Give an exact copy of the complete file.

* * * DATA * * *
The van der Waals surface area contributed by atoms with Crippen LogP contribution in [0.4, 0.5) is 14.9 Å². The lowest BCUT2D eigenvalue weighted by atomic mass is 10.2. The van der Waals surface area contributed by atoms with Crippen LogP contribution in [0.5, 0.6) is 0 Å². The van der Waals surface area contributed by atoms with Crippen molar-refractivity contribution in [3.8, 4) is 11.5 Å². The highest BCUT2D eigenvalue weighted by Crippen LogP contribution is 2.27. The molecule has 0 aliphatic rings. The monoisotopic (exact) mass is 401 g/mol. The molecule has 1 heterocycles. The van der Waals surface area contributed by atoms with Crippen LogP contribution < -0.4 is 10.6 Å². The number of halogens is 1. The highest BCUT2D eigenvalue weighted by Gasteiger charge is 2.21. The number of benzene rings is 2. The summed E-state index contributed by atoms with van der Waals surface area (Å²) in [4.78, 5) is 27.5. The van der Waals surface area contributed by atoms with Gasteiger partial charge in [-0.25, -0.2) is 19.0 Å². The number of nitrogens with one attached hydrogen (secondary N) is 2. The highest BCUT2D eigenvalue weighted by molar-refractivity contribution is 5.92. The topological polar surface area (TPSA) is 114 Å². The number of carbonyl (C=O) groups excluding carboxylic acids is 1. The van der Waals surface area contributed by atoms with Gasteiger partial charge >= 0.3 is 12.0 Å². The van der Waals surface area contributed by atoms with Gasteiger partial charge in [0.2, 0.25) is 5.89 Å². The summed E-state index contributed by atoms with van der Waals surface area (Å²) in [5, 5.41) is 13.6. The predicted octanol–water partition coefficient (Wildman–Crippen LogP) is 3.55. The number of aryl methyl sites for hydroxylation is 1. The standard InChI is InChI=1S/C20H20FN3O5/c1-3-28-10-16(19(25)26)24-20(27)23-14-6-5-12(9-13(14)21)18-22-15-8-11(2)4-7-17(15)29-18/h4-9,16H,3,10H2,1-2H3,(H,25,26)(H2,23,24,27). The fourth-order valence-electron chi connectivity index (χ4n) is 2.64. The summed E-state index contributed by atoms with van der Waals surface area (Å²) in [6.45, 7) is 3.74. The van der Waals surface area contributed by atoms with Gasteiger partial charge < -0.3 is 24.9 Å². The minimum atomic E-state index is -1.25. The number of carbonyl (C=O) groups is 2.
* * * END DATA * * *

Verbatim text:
The van der Waals surface area contributed by atoms with Crippen LogP contribution in [0.4, 0.5) is 14.9 Å². The lowest BCUT2D eigenvalue weighted by atomic mass is 10.2. The van der Waals surface area contributed by atoms with Crippen LogP contribution in [0.5, 0.6) is 0 Å². The van der Waals surface area contributed by atoms with Crippen molar-refractivity contribution in [3.8, 4) is 11.5 Å². The highest BCUT2D eigenvalue weighted by Crippen LogP contribution is 2.27. The molecule has 0 aliphatic rings. The monoisotopic (exact) mass is 401 g/mol. The molecule has 1 heterocycles. The van der Waals surface area contributed by atoms with Crippen LogP contribution < -0.4 is 10.6 Å². The number of halogens is 1. The highest BCUT2D eigenvalue weighted by Gasteiger charge is 2.21. The number of benzene rings is 2. The summed E-state index contributed by atoms with van der Waals surface area (Å²) in [4.78, 5) is 27.5. The van der Waals surface area contributed by atoms with Gasteiger partial charge in [-0.25, -0.2) is 19.0 Å². The number of nitrogens with one attached hydrogen (secondary N) is 2. The highest BCUT2D eigenvalue weighted by molar-refractivity contribution is 5.92. The topological polar surface area (TPSA) is 114 Å². The number of carbonyl (C=O) groups excluding carboxylic acids is 1. The van der Waals surface area contributed by atoms with Gasteiger partial charge >= 0.3 is 12.0 Å². The van der Waals surface area contributed by atoms with Gasteiger partial charge in [0.2, 0.25) is 5.89 Å². The summed E-state index contributed by atoms with van der Waals surface area (Å²) in [5, 5.41) is 13.6. The predicted octanol–water partition coefficient (Wildman–Crippen LogP) is 3.55. The number of aryl methyl sites for hydroxylation is 1. The standard InChI is InChI=1S/C20H20FN3O5/c1-3-28-10-16(19(25)26)24-20(27)23-14-6-5-12(9-13(14)21)18-22-15-8-11(2)4-7-17(15)29-18/h4-9,16H,3,10H2,1-2H3,(H,25,26)(H2,23,24,27). The fourth-order valence-electron chi connectivity index (χ4n) is 2.64. The summed E-state index contributed by atoms with van der Waals surface area (Å²) in [6.45, 7) is 3.74. The van der Waals surface area contributed by atoms with Gasteiger partial charge < -0.3 is 24.9 Å². The minimum atomic E-state index is -1.25. The number of carbonyl (C=O) groups is 2.